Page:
While it is apparent that the printer components may vary from model to model, one typical inkjet printer 20 includes a chassis 22 surrounded by a housing or casing enclosure 24, the majority of which has been omitted for clarity and viewing the internal components. Sheets of print media are fed through a printzone 25 by a print media handling system 26. The print media may be any type of suitable sheet material, such as paper, card stock, envelopes, fabric, transparencies, mylar, and the like, but for convenience, the illustrated embodiment is described using plain paper as the print medium. The print media handling system 26 has a media input, such as a supply or feed tray 28 into which a supply of media is loaded and stored before printing. A series of conventional media advance or drive rollers (not shown) powered by a conventional motor and gear assembly (not shown) may be used to move the print media from the supply tray 28 into the printzone 25 for printing, and then into the output tray 30 for drying. Some inkjet printers employ a series of retractable and/or extendable wings (not shown) upon which a freshly printed sheet momentarily dries before being dropped into the output tray, to prevent smearing of a previously printed sheet lying below in the output tray 30. The media handling system 26 may include a series of adjustment mechanisms for accommodating different sizes of print media, including letter, legal, A4, envelopes, photo media, and the like. To secure the generally rectangular media sheets in the input tray, a sliding width adjustment lever 32 and a sliding length adjustment lever 34 may be used.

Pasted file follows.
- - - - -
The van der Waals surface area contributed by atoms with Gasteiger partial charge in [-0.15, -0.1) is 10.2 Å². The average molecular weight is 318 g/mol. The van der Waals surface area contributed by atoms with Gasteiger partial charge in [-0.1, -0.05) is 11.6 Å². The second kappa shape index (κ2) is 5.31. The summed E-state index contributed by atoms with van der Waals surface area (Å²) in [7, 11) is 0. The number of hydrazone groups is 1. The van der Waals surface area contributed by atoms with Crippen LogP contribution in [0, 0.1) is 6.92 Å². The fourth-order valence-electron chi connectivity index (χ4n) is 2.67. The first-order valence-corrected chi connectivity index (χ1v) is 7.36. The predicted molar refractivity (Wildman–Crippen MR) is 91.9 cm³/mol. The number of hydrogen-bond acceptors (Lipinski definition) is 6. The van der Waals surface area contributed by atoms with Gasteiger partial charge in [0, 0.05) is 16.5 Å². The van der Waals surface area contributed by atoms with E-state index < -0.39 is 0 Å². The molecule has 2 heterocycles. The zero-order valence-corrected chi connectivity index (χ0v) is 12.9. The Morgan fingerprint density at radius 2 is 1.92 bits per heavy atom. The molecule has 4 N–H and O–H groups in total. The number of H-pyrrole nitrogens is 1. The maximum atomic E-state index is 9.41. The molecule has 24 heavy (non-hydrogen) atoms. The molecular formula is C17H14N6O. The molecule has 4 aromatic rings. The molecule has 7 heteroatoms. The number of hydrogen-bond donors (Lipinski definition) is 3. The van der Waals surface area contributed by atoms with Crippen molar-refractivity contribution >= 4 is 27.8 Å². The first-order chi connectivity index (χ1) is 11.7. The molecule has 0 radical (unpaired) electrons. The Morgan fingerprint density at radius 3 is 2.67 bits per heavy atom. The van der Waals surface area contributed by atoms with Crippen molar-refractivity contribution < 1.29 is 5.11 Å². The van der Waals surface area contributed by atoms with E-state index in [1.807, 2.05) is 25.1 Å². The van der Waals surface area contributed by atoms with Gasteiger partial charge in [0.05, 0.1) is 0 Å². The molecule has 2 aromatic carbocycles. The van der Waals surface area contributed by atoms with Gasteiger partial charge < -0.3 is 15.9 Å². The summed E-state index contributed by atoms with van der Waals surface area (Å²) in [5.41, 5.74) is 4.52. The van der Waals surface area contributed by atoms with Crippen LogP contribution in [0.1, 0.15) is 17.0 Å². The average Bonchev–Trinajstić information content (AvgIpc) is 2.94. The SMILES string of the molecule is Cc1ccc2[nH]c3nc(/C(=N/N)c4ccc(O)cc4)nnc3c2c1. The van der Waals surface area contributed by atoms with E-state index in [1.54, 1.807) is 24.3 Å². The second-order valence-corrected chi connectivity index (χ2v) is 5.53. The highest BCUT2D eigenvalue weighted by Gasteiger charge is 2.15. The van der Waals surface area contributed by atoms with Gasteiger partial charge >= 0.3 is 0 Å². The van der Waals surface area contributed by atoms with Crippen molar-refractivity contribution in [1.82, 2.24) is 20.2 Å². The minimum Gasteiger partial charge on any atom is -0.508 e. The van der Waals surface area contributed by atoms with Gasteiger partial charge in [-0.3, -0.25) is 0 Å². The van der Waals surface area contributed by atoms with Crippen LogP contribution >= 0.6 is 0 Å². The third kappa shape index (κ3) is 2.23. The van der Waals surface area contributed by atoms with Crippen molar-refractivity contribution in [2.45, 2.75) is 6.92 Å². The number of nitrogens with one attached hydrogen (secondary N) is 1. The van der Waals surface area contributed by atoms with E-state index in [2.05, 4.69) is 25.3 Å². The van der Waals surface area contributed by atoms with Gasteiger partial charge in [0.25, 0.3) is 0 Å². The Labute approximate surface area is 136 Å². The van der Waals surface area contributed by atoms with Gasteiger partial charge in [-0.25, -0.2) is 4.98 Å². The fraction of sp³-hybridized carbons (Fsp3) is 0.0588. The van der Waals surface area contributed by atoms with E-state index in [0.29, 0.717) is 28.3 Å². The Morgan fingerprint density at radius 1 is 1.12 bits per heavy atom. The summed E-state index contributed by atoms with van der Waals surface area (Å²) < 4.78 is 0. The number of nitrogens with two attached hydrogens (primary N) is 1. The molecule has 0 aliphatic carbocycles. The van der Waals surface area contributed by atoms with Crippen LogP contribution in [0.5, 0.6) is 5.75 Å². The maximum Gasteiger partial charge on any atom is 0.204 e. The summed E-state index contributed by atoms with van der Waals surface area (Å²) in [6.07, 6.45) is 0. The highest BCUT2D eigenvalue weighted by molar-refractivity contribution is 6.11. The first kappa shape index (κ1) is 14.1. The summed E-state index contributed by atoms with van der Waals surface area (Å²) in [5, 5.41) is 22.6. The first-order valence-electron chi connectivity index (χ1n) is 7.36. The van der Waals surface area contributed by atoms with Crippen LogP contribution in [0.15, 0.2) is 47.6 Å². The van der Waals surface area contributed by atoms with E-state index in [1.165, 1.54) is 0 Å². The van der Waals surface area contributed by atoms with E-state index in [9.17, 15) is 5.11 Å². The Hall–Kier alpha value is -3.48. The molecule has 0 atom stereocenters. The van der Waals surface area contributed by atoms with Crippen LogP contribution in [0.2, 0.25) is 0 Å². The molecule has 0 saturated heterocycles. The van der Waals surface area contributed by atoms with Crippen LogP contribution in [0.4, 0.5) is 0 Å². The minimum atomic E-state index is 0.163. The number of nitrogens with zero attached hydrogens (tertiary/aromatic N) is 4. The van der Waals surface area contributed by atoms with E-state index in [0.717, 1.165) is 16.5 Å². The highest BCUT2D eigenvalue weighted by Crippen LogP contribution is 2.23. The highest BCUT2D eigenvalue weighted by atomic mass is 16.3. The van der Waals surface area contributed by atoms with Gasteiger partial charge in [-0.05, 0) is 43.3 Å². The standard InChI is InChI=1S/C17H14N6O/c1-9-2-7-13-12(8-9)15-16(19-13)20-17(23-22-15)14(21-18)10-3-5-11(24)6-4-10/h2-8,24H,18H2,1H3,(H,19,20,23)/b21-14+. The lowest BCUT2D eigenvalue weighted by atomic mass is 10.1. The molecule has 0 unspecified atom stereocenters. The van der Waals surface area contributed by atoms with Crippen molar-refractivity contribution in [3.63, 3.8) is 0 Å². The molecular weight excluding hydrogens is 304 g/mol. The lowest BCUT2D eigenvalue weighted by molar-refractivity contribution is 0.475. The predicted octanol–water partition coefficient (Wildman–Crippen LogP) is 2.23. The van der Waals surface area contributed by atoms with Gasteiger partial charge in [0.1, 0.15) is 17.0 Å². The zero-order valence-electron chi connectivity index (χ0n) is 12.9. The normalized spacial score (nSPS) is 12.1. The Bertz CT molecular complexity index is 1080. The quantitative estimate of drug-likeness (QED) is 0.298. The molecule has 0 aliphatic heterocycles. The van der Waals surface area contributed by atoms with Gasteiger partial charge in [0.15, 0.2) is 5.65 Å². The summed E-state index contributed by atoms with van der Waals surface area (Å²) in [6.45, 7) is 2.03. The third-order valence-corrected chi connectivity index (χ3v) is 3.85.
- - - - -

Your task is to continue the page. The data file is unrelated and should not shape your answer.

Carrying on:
The printer 20 may receive inputs from a variety of different mechanisms, such as through a keypad 36. In the illustrated embodiment, the chassis 22 supports a guide rod 38 which in turn, slidably supports a printhead carriage 40. The carriage 40 moves back and forth reciprocally over a printzone 25, and into a servicing region 42. The carriage 40 may be driven by a conventional carriage propulsion system, such as via an endless belt and drive motor (not shown). The carriage propulsion system also has a positional feedback system, such as a conventional optical encoder system including an encoder strip 44 and an encoder strip reader (not shown) mounted on the carriage 40. Signals regarding the carriage position are then fed to a controller portion 45 of the printer. The controller 45 also controls media movement through the printzone, ink ejection for printing, and various servicing routines. The various electrical conductors and wiring for coupling the controller to these different subsystems of printer 20 have been omitted for clarity. As used herein the printer controller 45 is illustrated schematically as a microprocessor, that receives instructions from a host device, typically a computer, such as a personal computer (not shown) indeed, many of the printer controller functions may be performed by the host computer, by electronics on board the printer, or by interactions therebetween. As used herein, “printer controller 45” encompasses these functions, whether performed by the host computer, the printer, an intermediary device therebetween, or by a combined interaction of such elements. A monitor coupled to the host computer may be used to display visual information to an operator, such as the printer status or a particular program being run on the host computer. Personal computers, their input devices, such as keyboard and/or a mouse device, touch pads, and monitors are all well known to those skilled in the art.